On-trade

Heineken price increase – “..worst possible time…”

Following Heineken Ireland’s letter to the trade informing it of a 17 cent per pint price increase, consumers are likely to be shocked by the estimated 25-40 cent rise in prices that may be sought across the countermount from the 1st of next month.

 

 

Consumers are likely to be shocked by the estimated 25-40 cent rise in prices that may be sought across the countermount from the 1st of next month.

Consumers are likely to be shocked by the estimated 25-40 cent rise in prices that may be sought across the countermount from the 1st of next month.

Heineken has described as “significant” its own rise in input costs including “unprecedented” hikes in raw materials, energy and packaging costs.

“We’ve been working hard to minimise the impacts of these increases but unfortunately have not been able to mitigate all of them,” Heineken’s letter explained.

The increase applies to all draught products in Heineken’s portfolio.

So far, Diageo and the other beer suppliers have not responded to Heineken’s move other than Diageo’s announcing that it will not be raising prices “this year”.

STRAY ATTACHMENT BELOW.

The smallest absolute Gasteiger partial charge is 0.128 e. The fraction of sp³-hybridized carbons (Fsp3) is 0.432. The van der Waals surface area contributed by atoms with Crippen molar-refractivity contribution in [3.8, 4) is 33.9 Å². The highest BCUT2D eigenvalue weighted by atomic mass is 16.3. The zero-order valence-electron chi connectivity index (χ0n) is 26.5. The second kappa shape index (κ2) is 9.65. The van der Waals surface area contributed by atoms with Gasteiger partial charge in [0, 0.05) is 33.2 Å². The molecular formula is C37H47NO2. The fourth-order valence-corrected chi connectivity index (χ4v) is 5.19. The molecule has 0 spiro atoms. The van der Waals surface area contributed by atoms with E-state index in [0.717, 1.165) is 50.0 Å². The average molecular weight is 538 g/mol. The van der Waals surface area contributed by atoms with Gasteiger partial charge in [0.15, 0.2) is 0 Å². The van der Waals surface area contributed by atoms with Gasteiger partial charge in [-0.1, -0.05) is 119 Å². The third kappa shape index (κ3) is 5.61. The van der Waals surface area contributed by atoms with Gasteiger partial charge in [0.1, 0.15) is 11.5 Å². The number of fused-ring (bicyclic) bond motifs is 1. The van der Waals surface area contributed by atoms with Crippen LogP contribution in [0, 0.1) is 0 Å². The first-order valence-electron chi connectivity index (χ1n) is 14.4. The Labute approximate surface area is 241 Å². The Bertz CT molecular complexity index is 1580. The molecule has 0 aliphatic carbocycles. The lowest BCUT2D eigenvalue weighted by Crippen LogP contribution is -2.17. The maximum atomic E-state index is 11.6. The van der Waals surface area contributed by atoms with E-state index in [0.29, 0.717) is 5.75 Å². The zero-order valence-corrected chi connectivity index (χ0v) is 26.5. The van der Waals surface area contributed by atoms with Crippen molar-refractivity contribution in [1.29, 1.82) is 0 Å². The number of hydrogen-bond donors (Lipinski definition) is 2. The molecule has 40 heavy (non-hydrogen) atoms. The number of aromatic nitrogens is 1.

Heineken also stated that it was not passing on the full cost of its own increase in costs to customers.

A 50-litre keg of Heineken costing €169 at present will go up to €185 from December the 1st representing a 9% increase before VAT.

“As a Federation we cannot negotiate prices with suppliers,” stated Vintners Federation of Ireland Chief Executive Paul Clancy in response to the increase announced, “Having said that, we know members are extremely concerned about this price rise.

“There’s never a good time for such a price increase but in the current climate where everyone is feeling the impact of soaring costs this is particularly poor timing,” he continued, “Due to the cost of doing business, most publicans will have to pass on the price increase to their customers.

“These price increases are the last thing publicans or their customers need right now. The energy crisis has resulted in many pubs having to curtail their opening times to save money while other costs such as insurance and Sky Sports are making it extremely difficult for publicans to break-even.

“Pub customers are also going through their own cost-of-living crisis and we know our members are desperately unhappy about having to pass on this increase.”

 

 

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